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5 comments
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  • Where's the testing?

    I see Enex was involved, but I don't see the results of any testing.

    At the moment it looks more like "Heres six SAN devices and a summary of their spec sheets".

    Having details of how these devices would be good - particularly when the device comes in multiple configs. We have the MD3000, seeing it compared to a MD3000i would be useful.
    anonymous
  • slight correction

    Oops. Missed a word in there:

    Second last sentence should read:
    "Having details of how these devices *perform* would be good - particularly when the device comes in multiple configs. "
    anonymous
  • HDS?

    Where is HDS in all of this...

    These aren't SAN's they're over powered disk storage platforms.

    Call them SAN's when you looking at at least the AMS2000, or USP/V/VM level.
    anonymous
  • where I work, We assemble this model!!!
    jais86
  • Dell PowerVault MD3000i iSCSI SAN

    I'm not a huge IT guy, I'm a marketing guy that is part owner of a small, nationwide company that deals with, and uses a lot of computer stuff (I'm not going to tell you the name of the company, because I don't want you to think this is a lame way to get our link up)

    I was worried, that, even though it was a lot of money for ME, its not the most expensive solution, so I was afraid of its reliability, and expand ability, I've had it for a year now, and it is just amazing.

    I rarely write reviews, and am always skeptical when reading one, but I HAD to write this one, because it's funny, and a true testament to this Powervault...More reviews need to look like this, if I do say so myself, and I'll be sharing this on different forums. ;)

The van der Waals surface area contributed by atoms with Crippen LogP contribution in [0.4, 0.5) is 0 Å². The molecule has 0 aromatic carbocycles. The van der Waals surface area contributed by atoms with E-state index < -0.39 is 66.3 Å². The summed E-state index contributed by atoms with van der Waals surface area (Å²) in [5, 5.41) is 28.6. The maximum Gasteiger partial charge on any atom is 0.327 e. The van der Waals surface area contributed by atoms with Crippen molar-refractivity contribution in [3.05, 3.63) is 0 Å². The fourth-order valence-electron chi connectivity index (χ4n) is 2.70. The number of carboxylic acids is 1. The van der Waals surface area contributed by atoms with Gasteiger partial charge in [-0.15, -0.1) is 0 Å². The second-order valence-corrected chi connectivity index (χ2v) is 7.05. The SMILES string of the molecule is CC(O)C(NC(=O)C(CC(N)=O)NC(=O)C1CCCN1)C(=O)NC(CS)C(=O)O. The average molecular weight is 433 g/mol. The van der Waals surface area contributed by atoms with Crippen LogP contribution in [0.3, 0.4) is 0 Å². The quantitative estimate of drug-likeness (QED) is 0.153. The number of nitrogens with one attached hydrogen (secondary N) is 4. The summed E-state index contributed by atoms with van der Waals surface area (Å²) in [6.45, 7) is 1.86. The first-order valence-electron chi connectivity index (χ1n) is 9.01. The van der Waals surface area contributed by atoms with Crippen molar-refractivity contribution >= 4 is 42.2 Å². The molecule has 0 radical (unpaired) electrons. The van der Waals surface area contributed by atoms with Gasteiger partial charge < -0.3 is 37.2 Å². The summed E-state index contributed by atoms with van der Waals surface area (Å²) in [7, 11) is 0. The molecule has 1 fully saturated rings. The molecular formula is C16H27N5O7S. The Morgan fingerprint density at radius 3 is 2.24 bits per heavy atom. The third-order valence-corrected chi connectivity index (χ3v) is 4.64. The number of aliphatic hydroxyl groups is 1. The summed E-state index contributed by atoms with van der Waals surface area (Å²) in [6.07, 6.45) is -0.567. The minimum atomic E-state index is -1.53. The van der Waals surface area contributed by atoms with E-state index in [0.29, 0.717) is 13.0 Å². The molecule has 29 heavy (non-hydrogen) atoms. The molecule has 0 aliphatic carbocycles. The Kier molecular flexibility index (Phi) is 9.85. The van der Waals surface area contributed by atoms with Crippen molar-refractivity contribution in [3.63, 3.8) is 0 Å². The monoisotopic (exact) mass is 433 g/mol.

I recently had a tech come into our offices to run some wires, setup a couple things, etc., He's one of those computer snobs. Knows everything about computers, He was constantly sarcastically joking about EVERYTHING in our offices, from our fax machines, to our computers, I think he even said something negative about my cell phone! I just assumed it wouldn't have mattered what model I had, he would have hated it. (this is kind of how I see online reviews. It's a metaphor. There will ALWAYS be more motivation for someone to post a negative experience than a positive one- in fact, the default attitude, online- is negative.)

    However, when he started working with my new (new to me, but used) Dell PowerVault MD3000i He actually COMPLIMENTED me on it! He talked about how others are overpriced, and how this one was expandable, etc. It was just funny, because I thought, "maybe he just realized he's been so negative, and wanted to make up for it by saying something positive."

    But RIGHT after he complimented me on the Dell PowerVault MD3000i he said..."Man, the lighting in here sucks! Your fluorescent lighting have different color temps. How do you work in here?!"

    Thats when I knew his Dell PowerVault MD3000i compliment was genuine! :) LOL
    radiationcomputerstation.com